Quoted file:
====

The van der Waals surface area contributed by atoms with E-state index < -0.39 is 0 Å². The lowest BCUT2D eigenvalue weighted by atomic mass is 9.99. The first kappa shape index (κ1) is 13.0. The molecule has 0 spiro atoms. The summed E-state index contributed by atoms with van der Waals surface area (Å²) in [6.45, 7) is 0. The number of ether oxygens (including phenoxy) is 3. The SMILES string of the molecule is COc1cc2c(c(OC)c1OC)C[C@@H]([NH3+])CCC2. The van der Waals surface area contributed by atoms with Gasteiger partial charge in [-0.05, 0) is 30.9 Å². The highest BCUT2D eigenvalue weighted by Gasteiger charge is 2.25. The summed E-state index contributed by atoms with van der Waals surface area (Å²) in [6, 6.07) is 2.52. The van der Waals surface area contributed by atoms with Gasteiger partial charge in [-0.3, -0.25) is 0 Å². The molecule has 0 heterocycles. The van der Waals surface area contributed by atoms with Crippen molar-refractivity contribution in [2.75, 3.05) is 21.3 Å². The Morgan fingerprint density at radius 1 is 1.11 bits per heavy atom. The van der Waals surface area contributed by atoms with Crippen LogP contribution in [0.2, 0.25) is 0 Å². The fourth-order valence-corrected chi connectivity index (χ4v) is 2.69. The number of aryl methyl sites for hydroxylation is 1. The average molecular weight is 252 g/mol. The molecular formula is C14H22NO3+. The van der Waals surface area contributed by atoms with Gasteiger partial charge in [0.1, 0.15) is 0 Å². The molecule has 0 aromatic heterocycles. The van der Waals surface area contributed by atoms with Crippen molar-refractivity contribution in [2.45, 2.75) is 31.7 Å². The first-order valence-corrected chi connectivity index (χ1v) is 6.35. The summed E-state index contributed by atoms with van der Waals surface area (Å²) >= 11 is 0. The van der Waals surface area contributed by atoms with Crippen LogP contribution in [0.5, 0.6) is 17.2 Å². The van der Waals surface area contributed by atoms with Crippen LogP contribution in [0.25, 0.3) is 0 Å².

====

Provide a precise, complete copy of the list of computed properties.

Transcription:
The van der Waals surface area contributed by atoms with E-state index < -0.39 is 0 Å². The lowest BCUT2D eigenvalue weighted by atomic mass is 9.99. The first kappa shape index (κ1) is 13.0. The molecule has 0 spiro atoms. The summed E-state index contributed by atoms with van der Waals surface area (Å²) in [6.45, 7) is 0. The number of ether oxygens (including phenoxy) is 3. The SMILES string of the molecule is COc1cc2c(c(OC)c1OC)C[C@@H]([NH3+])CCC2. The van der Waals surface area contributed by atoms with Gasteiger partial charge in [-0.05, 0) is 30.9 Å². The highest BCUT2D eigenvalue weighted by Gasteiger charge is 2.25. The summed E-state index contributed by atoms with van der Waals surface area (Å²) in [6, 6.07) is 2.52. The van der Waals surface area contributed by atoms with Gasteiger partial charge in [-0.3, -0.25) is 0 Å². The molecule has 0 heterocycles. The van der Waals surface area contributed by atoms with Crippen molar-refractivity contribution in [2.75, 3.05) is 21.3 Å². The Morgan fingerprint density at radius 1 is 1.11 bits per heavy atom. The van der Waals surface area contributed by atoms with Crippen LogP contribution in [0.2, 0.25) is 0 Å². The fourth-order valence-corrected chi connectivity index (χ4v) is 2.69. The number of aryl methyl sites for hydroxylation is 1. The average molecular weight is 252 g/mol. The molecular formula is C14H22NO3+. The van der Waals surface area contributed by atoms with Gasteiger partial charge in [0.1, 0.15) is 0 Å². The molecule has 0 aromatic heterocycles. The van der Waals surface area contributed by atoms with Crippen molar-refractivity contribution in [2.45, 2.75) is 31.7 Å². The first-order valence-corrected chi connectivity index (χ1v) is 6.35. The summed E-state index contributed by atoms with van der Waals surface area (Å²) >= 11 is 0. The van der Waals surface area contributed by atoms with Crippen LogP contribution in [0.5, 0.6) is 17.2 Å². The van der Waals surface area contributed by atoms with Crippen LogP contribution in [0.25, 0.3) is 0 Å².